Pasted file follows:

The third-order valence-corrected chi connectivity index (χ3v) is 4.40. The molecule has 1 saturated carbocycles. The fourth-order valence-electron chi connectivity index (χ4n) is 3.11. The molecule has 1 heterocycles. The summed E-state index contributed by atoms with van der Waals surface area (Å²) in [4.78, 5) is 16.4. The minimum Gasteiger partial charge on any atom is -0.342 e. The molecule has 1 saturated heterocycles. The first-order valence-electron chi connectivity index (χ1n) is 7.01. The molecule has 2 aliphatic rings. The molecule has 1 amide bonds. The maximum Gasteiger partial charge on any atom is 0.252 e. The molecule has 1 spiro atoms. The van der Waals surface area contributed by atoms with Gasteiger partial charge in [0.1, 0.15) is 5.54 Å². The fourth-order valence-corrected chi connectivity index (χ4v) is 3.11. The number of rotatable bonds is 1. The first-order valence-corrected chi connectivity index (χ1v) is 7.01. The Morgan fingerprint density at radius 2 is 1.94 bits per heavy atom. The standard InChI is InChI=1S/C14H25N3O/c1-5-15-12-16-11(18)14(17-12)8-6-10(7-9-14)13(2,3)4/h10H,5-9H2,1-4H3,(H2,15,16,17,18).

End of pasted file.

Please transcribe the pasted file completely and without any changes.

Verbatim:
The third-order valence-corrected chi connectivity index (χ3v) is 4.40. The molecule has 1 saturated carbocycles. The fourth-order valence-electron chi connectivity index (χ4n) is 3.11. The molecule has 1 heterocycles. The summed E-state index contributed by atoms with van der Waals surface area (Å²) in [4.78, 5) is 16.4. The minimum Gasteiger partial charge on any atom is -0.342 e. The molecule has 1 saturated heterocycles. The first-order valence-electron chi connectivity index (χ1n) is 7.01. The molecule has 2 aliphatic rings. The molecule has 1 amide bonds. The maximum Gasteiger partial charge on any atom is 0.252 e. The molecule has 1 spiro atoms. The van der Waals surface area contributed by atoms with Gasteiger partial charge in [0.1, 0.15) is 5.54 Å². The fourth-order valence-corrected chi connectivity index (χ4v) is 3.11. The number of rotatable bonds is 1. The first-order valence-corrected chi connectivity index (χ1v) is 7.01. The Morgan fingerprint density at radius 2 is 1.94 bits per heavy atom. The standard InChI is InChI=1S/C14H25N3O/c1-5-15-12-16-11(18)14(17-12)8-6-10(7-9-14)13(2,3)4/h10H,5-9H2,1-4H3,(H2,15,16,17,18).